Saturday, October 3, 2015


As this truly bleak Saturday draws to a close, I sit in my parent's basement, doing laundry like it's 1997 and I'm just home from college. I'm even listening to Radiohead and singing along. And shopping for green Doc Martens and I'm not even joking about that.

Today I visited my Papa in the hospital where he'll be for a few days after having surgery on his knee. He's in a bit of pain and his veins have decided to play hide and seek so he was pretty attached to his bed but there is soccer on all day so at least he has that. I was unaware that hospitals have an entire wing for hip/knee/joint replacements and their recoveries. What is it about our joints? It kept coming up that when someone is older and they break a hip, it signals the beginning of the end. I always questioned that until I started yoga. Back when I was doing it on the daily, my favorite poses were hip openers. Every time I mangled my body into a position to open my hips (my favorite was always butterfly)

I would feel a sense of release and near elation. I was told that the hips act like a bowl into which your emotions are funneled and that by opening those joints regularly, you release stress, pain, sadness and distress. I don't consider myself a yoga devotee anymore (sadly, life got in the way of my regular scheduled classes and my favorite yoga teachers always quit teaching or moved away or had babies) but so much of the philosophy behind yoga makes sense to me and resonates with me. So I think there is something to that whole "mind/body being inseparable" thing. And if hip joints spend a lifespan "catching" all the stress and sadness and existential dread, all the while not lying, I suppose it makes sense that when one of them breaks, a person could be thrown of her axis. Also, I'm sure it just really fucking hurts.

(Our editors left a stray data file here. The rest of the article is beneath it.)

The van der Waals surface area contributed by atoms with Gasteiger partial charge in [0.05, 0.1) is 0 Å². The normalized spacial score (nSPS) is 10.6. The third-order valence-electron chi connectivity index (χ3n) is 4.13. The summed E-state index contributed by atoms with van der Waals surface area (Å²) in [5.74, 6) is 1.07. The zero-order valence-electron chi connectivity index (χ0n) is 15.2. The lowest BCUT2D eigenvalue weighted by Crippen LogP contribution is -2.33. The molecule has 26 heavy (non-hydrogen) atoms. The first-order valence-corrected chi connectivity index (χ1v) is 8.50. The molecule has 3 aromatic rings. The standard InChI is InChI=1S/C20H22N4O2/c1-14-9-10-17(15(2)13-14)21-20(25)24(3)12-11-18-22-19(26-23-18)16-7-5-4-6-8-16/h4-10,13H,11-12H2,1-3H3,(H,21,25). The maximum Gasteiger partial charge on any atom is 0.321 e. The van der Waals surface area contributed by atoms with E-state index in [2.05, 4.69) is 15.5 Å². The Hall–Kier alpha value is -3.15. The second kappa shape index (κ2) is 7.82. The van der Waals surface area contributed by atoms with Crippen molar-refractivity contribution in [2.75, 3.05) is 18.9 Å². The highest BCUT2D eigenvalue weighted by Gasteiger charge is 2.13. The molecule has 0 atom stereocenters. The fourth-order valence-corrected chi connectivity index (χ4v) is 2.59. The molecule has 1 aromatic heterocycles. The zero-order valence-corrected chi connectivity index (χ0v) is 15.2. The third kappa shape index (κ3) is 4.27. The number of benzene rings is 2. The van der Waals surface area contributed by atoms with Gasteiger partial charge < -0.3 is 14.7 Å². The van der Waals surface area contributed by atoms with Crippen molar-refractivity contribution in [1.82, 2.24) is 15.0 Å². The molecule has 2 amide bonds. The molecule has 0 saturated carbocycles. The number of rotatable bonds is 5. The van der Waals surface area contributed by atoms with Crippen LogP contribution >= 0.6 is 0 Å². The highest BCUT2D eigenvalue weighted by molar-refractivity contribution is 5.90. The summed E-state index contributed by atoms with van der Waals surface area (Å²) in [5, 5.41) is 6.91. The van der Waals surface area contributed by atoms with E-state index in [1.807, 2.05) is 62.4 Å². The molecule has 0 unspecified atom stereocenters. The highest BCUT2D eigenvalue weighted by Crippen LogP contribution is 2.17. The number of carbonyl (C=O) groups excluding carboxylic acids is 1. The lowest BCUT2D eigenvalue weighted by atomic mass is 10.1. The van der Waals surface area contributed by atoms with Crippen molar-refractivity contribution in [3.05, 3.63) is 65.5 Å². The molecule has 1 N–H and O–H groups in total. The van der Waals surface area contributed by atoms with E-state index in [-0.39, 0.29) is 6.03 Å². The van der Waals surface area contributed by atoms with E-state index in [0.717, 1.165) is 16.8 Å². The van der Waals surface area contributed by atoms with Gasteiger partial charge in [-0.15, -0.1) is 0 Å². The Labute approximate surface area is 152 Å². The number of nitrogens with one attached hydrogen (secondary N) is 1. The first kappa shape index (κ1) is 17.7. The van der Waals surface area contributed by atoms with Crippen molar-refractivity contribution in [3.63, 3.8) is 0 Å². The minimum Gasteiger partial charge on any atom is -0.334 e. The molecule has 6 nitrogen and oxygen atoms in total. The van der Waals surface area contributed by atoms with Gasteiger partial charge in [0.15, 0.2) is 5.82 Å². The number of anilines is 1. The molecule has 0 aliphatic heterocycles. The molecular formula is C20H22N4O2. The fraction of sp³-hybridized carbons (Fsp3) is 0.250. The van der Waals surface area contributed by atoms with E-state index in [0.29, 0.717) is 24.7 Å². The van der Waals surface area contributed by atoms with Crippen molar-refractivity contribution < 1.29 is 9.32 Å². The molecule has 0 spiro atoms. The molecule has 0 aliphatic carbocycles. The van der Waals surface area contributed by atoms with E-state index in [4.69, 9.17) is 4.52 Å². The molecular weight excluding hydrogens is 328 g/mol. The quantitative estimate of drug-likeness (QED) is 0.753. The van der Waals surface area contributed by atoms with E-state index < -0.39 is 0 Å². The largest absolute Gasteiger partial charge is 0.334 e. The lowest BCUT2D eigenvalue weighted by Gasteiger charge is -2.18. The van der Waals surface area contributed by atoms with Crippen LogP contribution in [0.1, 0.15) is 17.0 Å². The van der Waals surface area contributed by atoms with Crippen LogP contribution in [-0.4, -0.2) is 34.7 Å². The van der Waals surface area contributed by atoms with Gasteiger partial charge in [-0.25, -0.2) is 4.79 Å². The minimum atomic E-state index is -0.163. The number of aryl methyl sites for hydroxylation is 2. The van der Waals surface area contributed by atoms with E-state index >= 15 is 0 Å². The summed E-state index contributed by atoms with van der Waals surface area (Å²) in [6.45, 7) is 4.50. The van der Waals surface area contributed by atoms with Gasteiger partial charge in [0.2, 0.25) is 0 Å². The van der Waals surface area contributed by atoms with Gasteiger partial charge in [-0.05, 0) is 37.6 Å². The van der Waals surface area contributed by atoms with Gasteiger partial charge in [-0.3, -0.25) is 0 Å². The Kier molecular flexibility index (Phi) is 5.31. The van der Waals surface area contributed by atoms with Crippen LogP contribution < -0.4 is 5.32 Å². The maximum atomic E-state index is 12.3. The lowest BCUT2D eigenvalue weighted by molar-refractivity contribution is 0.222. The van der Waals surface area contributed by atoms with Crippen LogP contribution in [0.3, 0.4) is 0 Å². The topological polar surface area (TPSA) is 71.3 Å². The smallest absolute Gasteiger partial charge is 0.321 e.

Anyway, I chatted with Papa for a bit before they took him to take some more tests and then went to run errands with my parents. One of those errands was to find a Western Union to send some money to a relative in Honduras. Apparently this is a relative in name only that I have never heard of before today. But boy did I hear of him. My mother said we had to send money to him on behalf of Papa, who has been sending money to this person for years. I asked who he was and then was told an insane, Dickensian story of how this man was born to a prostitute who was killed when two men fought over her. The two men subsequently killed themselves, leaving the child an orphan. I sat in stunned silence because I have never been able to shake the feeling that my family buries the lead when it comes to stories about life in Honduras or even life in NYC in the 60s. It is a bit frustrating because the STORIES. 

What else? My day can actually be summed up in the most Long Island sentence ever: I ate too much at the Cheesecake Factory for dinner but walked it off at the South Shore Mall with my parents. It really is 1997 again.

What did you do today?

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